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Of Cholera and Commas: Science, Politics, and the Germ Theory Debates in Late Nineteenth-Century Britain

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dc.contributor.advisor Hayton, Darin
dc.contributor.advisor Smith, Paul Jacov
dc.contributor.author McNeal, Andrew
dc.date.accessioned 2010-08-02T12:53:03Z
dc.date.available 2010-08-02T12:53:03Z
dc.date.issued 2010
dc.identifier.uri http://hdl.handle.net/10066/5012
dc.description.abstract The Egyptian cholera epidemic of 1883-4 re-invigorated debates within the British and international medical communities over the cause and transmission of the disease. Despite four major outbreaks of epidemic cholera in Britain alone prior to the Egyptian epidemic, the cause and treatment of cholera remained largely an enigma to British physicians. Dr. Robert Koch's proposal of a germ theory, or micro-organism, cause of cholera, following his laboratory investigations of cholera in Egypt and India, provided new insight into the nature of the disease. Instead of a warm reception for his contributions to science, however, Koch's work encountered skepticism among many of Britain's leading physicians. This thesis uses articles published in Nature and The British Medical Journal during the 1883-4 epidemic as a lens through which to study the interplay between science and politics in the development and reception of germ theory in late nineteenth-century Britain. It examines the roots of a distinct British medical style in the nineteenth century and how the practice of medicine led to a reading of the disease that implicated environmental conditions in the cause and spread of cholera. Furthermore, the paper explores the political implications of Koch's germ theory and the antagonism this theory created to the empire's established commercial and public health policies. Finally, it illuminates the coincidence of medical and political objectives that informed the official British reaction to Koch's work. en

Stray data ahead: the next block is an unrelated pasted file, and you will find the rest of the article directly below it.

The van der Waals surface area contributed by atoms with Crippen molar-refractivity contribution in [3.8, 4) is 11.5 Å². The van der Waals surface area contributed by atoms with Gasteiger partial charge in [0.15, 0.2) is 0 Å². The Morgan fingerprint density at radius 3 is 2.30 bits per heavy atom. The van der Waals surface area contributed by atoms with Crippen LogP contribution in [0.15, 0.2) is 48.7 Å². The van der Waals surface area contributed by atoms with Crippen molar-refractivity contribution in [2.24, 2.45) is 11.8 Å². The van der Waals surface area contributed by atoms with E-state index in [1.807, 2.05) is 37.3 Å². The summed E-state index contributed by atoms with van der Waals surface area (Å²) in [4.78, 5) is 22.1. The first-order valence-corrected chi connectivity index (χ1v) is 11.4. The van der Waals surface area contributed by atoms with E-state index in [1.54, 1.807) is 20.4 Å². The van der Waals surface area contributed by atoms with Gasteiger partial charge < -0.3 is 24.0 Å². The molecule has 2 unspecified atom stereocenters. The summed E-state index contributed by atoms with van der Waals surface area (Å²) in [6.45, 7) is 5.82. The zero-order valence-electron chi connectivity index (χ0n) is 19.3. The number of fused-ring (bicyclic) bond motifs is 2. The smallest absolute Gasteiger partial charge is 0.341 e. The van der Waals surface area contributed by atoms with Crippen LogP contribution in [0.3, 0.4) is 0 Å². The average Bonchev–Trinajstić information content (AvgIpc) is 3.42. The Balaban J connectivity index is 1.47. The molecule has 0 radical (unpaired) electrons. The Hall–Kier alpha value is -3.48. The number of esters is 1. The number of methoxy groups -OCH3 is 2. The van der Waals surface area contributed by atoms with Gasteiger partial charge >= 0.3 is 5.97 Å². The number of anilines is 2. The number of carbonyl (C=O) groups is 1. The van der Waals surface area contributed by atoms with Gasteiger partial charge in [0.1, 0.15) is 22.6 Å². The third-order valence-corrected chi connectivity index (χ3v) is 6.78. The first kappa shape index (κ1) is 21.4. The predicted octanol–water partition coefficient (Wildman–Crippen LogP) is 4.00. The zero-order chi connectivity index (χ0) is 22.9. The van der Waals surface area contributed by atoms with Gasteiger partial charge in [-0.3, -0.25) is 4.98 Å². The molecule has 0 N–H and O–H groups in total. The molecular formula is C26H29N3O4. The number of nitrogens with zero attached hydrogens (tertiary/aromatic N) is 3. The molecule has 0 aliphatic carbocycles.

dc.language.iso en_US en
dc.rights.uri http://creativecommons.org/licenses/by-nc/3.0/us/
dc.subject.lcsh Cholera -- Great Britain -- History -- 19th century
dc.subject.lcsh Spontaneous generation -- History -- 19th century
dc.subject.lcsh Cholera -- Egypt -- History -- 19th century
dc.subject.lcsh Cholera -- Epidemiology -- History -- 19th century
dc.subject.lcsh Medicine -- Great Britain -- History -- 19th century
dc.title Of Cholera and Commas: Science, Politics, and the Germ Theory Debates in Late Nineteenth-Century Britain en
dc.type Thesis (B.A.) en
dc.rights.access Haverford users only


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